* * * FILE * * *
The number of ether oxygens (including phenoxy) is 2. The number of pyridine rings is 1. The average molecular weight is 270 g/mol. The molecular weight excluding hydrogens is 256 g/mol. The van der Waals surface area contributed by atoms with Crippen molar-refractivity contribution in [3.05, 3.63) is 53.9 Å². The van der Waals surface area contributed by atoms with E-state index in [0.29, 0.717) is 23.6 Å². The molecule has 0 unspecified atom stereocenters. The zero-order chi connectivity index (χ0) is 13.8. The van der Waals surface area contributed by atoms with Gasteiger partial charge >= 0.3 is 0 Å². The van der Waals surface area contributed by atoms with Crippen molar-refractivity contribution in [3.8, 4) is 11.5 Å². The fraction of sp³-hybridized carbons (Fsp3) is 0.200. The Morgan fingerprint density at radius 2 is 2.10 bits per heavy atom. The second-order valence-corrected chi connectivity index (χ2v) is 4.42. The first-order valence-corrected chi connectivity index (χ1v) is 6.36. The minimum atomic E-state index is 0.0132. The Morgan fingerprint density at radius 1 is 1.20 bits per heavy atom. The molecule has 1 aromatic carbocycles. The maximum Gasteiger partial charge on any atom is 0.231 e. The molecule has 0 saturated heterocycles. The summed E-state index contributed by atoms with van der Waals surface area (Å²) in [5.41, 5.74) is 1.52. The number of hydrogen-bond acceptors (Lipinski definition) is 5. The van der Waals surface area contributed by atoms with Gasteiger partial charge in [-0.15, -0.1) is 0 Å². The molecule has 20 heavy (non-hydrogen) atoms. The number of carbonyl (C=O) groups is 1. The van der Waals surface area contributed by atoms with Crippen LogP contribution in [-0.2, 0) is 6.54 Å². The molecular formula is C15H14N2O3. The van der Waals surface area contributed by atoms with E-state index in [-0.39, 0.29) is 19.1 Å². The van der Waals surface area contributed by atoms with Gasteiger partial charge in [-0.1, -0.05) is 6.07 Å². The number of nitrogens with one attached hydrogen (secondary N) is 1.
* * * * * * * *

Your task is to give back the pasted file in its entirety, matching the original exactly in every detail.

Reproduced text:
The number of ether oxygens (including phenoxy) is 2. The number of pyridine rings is 1. The average molecular weight is 270 g/mol. The molecular weight excluding hydrogens is 256 g/mol. The van der Waals surface area contributed by atoms with Crippen molar-refractivity contribution in [3.05, 3.63) is 53.9 Å². The van der Waals surface area contributed by atoms with E-state index in [0.29, 0.717) is 23.6 Å². The molecule has 0 unspecified atom stereocenters. The zero-order chi connectivity index (χ0) is 13.8. The van der Waals surface area contributed by atoms with Gasteiger partial charge >= 0.3 is 0 Å². The van der Waals surface area contributed by atoms with Crippen molar-refractivity contribution in [3.8, 4) is 11.5 Å². The fraction of sp³-hybridized carbons (Fsp3) is 0.200. The Morgan fingerprint density at radius 2 is 2.10 bits per heavy atom. The second-order valence-corrected chi connectivity index (χ2v) is 4.42. The first-order valence-corrected chi connectivity index (χ1v) is 6.36. The minimum atomic E-state index is 0.0132. The Morgan fingerprint density at radius 1 is 1.20 bits per heavy atom. The molecule has 1 aromatic carbocycles. The maximum Gasteiger partial charge on any atom is 0.231 e. The molecule has 0 saturated heterocycles. The summed E-state index contributed by atoms with van der Waals surface area (Å²) in [5.41, 5.74) is 1.52. The number of hydrogen-bond acceptors (Lipinski definition) is 5. The van der Waals surface area contributed by atoms with Gasteiger partial charge in [-0.15, -0.1) is 0 Å². The molecule has 20 heavy (non-hydrogen) atoms. The number of carbonyl (C=O) groups is 1. The van der Waals surface area contributed by atoms with Crippen LogP contribution in [-0.2, 0) is 6.54 Å². The molecular formula is C15H14N2O3. The van der Waals surface area contributed by atoms with E-state index in [-0.39, 0.29) is 19.1 Å². The van der Waals surface area contributed by atoms with Gasteiger partial charge in [-0.1, -0.05) is 6.07 Å². The number of nitrogens with one attached hydrogen (secondary N) is 1.